President Obama Visits the Hoover Dam

Pablo Martinez Monsivais/AP Photo

BOULDER CITY, Nev. - It could be considered the mother of all study breaks: a 30-mile trek in a presidential motorcade to visit one of greatest feats of American public works of all time.

That's exactly what President Barack Obama did this afternoon, pausing from intensive debate preparations for an hour-and-a-half excursion to the Hoover Dam.

"Its spectacular and I've never seen it before," Obama told reporters from a heliport overlooking the dam. "I didn't realize it was so close by."

The dam is frequently cited by Obama as an example of American ingenuity and the value of government-funded investment in public infrastructure.

As he looked north up the river gorge, Obama marveled at the dam's construction and power output as he chatted with Assistant Dam Manager Rob Skordas and U.S. Interior Department official Janel Brawner-Potucek.

"The power generated here, where's it going?" Obama asked Skordas.

"Mostly Southern California," he replied, surprising Obama.

"Not Vegas?" the president said. "I always assumed Vegas got its power from here."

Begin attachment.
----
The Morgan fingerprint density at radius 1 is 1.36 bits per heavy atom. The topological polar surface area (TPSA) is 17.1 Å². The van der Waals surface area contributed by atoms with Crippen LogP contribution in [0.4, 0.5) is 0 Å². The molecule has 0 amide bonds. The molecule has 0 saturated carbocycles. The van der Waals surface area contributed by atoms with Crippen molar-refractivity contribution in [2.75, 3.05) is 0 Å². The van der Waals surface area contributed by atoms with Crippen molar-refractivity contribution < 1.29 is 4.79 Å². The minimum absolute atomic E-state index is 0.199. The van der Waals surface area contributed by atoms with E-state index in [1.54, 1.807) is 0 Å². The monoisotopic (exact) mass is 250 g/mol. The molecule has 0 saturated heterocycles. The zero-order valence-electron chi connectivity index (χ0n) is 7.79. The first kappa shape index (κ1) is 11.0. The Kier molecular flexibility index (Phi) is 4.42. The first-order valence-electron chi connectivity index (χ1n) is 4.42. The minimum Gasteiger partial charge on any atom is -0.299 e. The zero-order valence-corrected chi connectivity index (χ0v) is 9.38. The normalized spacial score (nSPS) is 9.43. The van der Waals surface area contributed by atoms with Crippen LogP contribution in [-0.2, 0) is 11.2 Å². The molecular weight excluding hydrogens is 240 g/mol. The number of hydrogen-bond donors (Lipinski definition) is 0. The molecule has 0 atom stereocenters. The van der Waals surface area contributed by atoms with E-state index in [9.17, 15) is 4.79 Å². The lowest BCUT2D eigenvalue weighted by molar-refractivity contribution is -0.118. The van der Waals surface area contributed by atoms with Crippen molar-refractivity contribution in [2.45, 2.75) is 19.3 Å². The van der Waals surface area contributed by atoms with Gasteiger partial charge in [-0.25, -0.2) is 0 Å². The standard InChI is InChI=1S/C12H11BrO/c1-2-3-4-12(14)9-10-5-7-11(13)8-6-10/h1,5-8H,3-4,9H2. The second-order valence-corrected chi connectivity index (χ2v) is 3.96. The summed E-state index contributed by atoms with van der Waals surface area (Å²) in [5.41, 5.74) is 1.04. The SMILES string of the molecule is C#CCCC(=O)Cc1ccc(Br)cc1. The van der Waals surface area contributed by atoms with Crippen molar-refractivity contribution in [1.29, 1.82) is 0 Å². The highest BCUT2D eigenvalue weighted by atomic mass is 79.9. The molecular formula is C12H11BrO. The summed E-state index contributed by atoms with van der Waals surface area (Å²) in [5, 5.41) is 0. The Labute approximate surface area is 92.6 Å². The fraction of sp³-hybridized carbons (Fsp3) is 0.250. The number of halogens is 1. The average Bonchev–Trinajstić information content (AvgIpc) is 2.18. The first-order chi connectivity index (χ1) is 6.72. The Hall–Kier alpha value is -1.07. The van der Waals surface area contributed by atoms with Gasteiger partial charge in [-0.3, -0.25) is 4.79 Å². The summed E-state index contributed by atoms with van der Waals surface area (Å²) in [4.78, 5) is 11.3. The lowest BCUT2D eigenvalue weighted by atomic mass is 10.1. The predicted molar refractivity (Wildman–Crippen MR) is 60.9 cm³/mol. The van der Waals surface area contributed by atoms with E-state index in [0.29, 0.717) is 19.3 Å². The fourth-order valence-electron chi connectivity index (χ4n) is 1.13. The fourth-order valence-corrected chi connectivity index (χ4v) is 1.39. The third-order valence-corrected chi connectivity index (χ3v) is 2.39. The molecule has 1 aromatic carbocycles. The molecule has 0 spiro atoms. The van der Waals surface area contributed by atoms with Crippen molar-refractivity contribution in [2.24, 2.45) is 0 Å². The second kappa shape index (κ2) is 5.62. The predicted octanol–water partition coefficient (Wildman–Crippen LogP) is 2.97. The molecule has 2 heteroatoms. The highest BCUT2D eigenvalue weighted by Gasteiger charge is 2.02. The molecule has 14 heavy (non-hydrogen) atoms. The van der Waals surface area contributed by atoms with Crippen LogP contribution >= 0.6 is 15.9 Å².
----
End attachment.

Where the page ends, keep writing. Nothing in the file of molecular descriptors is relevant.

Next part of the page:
"Yeah, you always assume this dam is powering all those lights," said Skordas, referring to the colorful illumination on the famous Vegas Strip.

Skordas and Brawner-Potucek appeared to be the only Nevada voters with whom Obama has interacted today outside his lakeside oasis in Henderson. Aides have said the president chose to hold his so-called "debate camp" here in order to take advantage of opportunities to meet with voters in this key swing state. On Monday, he met with campaign volunteers at a local field office.

The president declined to answer questions from the press pool accompanying him about his progress in preparing for tomorrow night's debate or the performance of Sen. John Kerry, who is standing in as Mitt Romney.